At the Hershey Story museum, visitors can learn how the town and company developed and how Hershey now offers such treats as Reese’s Peanut Butter Cups, one of the top-selling candies in the United States. The museum includes the Chocolate Lab, which offers classes ranging from how to make peppermint bark at the holidays to S’mores bars in the summer.
Before Valentine’s Day, the lab offers Truffles for Couples ($65, per couple), where they are taught to hand roll dark chocolate ganache, decorate it with white or milk chocolate (or both) and then add toppings such as violet sea salt.
“I don’t know that there are tons of people melting their own chocolate, molding it and making things just with chocolate,” said Amy Ziegler, senior director of the museum, which is managed by the M.S. Hershey Foundation. “So I think it is a fun thing to do that’s kind of low risk and you can get your hands dirty.”
From Singapore to St. Lucia, small bespoke chocolate companies also offer the chance to learn about the art of making chocolates.
Mr. Bucket Chocolaterie in Singapore, founded in 2020, sorts, roasts and grounds cacao from India and countries in Southeast Asia to make its candies. In April 2023 the company began offering a two-hour Make Your Own class (75 Singapore dollars, or $55) in which participants not only learn how to identify a good cacao bean, but they also pour, mold and decorate three 60-gram (about two ounce) chocolate bars.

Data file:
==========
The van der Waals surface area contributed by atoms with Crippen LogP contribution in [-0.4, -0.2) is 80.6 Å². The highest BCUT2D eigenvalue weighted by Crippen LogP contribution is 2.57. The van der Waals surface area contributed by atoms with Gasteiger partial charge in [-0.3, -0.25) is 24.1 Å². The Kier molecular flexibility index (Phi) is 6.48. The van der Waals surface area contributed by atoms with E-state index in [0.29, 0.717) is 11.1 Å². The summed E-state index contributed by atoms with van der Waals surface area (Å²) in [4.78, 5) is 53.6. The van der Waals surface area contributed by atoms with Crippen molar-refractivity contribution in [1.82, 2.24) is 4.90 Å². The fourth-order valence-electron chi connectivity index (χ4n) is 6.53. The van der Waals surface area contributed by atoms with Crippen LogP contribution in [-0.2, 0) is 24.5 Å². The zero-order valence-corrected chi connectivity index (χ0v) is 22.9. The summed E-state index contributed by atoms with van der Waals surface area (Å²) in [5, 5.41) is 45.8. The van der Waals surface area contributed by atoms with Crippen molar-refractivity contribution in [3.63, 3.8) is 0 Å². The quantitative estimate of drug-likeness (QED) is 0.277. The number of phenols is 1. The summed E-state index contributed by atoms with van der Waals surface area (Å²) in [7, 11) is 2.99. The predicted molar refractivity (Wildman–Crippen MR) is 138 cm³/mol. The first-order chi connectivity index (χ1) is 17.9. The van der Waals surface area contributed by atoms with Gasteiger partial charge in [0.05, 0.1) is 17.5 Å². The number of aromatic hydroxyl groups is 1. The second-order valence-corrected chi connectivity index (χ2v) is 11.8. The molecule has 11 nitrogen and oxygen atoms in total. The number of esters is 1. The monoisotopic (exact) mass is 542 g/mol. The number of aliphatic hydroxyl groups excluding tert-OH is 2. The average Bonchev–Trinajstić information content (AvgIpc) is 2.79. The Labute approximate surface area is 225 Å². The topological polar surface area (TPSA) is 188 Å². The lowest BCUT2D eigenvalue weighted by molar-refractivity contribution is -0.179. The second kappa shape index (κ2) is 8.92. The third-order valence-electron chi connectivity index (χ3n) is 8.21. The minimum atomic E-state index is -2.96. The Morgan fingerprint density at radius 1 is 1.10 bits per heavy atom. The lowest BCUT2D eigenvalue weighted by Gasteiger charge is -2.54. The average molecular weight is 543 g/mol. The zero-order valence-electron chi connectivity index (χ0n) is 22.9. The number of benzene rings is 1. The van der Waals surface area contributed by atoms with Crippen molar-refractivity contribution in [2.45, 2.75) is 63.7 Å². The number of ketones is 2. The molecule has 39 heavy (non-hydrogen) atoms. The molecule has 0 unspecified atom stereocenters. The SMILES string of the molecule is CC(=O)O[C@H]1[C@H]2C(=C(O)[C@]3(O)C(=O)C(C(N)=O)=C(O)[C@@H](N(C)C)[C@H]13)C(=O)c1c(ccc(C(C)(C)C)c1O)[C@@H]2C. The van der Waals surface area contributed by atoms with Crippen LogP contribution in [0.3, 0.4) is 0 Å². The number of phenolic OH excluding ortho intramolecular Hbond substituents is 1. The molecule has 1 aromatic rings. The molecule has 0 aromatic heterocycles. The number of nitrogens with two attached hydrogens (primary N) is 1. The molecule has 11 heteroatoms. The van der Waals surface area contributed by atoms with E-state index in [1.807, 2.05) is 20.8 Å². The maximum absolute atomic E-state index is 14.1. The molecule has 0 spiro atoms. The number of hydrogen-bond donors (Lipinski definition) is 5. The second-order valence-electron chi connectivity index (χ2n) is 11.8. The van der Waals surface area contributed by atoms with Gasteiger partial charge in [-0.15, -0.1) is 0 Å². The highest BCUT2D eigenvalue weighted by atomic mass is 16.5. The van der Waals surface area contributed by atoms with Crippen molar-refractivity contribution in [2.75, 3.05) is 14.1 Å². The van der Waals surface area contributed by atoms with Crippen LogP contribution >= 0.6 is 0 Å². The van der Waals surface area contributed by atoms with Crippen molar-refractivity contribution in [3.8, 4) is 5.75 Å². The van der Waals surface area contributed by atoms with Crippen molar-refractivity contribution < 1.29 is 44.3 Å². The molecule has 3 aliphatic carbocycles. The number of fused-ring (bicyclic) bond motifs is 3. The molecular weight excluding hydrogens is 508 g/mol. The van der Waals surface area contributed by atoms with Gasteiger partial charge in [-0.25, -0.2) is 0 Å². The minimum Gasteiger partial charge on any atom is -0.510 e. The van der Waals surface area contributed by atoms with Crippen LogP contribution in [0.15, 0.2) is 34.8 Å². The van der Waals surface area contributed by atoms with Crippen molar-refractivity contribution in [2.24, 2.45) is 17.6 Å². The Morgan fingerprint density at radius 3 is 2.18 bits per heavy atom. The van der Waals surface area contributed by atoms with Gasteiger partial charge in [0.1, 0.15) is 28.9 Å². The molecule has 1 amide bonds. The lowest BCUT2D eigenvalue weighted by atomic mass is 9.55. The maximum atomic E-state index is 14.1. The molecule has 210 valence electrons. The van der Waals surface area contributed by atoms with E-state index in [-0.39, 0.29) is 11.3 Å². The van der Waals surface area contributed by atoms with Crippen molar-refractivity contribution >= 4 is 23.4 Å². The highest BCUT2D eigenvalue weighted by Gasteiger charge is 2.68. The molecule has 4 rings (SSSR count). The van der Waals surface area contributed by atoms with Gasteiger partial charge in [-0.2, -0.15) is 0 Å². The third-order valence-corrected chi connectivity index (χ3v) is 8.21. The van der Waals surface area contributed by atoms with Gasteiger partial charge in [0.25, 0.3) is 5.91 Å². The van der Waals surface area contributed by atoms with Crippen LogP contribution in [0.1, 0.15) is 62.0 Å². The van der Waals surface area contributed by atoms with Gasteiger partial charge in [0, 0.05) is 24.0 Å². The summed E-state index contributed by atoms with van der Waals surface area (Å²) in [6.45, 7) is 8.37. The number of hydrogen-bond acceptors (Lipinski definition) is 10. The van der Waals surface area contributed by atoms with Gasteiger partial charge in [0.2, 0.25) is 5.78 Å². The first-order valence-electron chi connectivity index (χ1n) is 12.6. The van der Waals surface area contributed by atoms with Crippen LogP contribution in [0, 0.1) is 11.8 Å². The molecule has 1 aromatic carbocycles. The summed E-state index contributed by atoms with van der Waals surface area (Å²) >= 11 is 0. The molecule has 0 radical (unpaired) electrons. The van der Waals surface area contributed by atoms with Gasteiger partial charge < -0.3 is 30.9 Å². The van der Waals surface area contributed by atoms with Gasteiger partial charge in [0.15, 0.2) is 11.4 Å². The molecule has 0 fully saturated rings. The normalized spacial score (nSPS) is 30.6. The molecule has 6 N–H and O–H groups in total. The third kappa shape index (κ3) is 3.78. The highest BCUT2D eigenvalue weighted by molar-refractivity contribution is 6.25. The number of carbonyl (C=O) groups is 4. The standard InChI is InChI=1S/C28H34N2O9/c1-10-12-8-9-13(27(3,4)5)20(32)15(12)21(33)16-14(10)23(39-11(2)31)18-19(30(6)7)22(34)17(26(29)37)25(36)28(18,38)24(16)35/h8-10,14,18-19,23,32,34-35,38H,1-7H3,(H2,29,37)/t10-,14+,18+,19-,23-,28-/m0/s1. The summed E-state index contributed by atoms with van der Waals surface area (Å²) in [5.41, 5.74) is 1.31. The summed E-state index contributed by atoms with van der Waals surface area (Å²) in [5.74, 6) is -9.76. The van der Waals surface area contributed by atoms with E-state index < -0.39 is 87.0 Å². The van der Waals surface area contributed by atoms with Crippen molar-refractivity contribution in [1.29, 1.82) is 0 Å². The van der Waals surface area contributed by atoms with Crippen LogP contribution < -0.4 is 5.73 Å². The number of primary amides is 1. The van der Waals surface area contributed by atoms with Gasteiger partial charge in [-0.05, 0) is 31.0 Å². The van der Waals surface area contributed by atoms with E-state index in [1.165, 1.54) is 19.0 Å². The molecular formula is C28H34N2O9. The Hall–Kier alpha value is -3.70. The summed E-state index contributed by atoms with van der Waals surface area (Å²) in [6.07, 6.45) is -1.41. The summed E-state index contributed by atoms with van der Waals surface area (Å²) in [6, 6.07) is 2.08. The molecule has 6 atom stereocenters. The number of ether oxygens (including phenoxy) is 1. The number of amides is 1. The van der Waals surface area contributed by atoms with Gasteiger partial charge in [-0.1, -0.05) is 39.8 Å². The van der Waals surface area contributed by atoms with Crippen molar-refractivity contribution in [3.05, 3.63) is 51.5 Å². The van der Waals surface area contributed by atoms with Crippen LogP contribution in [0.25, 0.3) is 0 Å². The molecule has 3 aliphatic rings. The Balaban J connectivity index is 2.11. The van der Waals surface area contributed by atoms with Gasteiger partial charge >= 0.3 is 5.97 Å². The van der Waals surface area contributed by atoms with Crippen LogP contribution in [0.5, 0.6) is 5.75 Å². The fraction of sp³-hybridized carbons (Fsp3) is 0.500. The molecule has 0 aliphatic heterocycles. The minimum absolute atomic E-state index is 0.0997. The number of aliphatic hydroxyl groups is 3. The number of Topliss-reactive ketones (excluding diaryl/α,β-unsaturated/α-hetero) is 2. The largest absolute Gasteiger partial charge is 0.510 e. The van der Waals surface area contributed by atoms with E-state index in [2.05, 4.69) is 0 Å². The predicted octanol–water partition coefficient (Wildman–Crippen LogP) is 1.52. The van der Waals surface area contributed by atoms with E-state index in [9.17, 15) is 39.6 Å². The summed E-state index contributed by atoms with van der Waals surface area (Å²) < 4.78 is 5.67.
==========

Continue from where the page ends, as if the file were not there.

“We offer an experience that is not usually found extremely accessible in the community,” Jerome Penafort, the business’s founder and chief executive, wrote in an email. “Our workshops offer guests the opportunity to create something with their own hands and treat themselves or their loved ones to something that’s not only delicious, but also meaningful and beautiful.”
Honest Chocolate in Cape Town, which uses cacao from Tanzania in the products sold in its shop, also offers chocolate bonbon workshops (480 rand, or $25). Part of the class is focused on introducing how cacao beans are farmed and processed (70 percent of the world’s raw cocoa comes from Africa, but only about 1 percent is processed on the continent).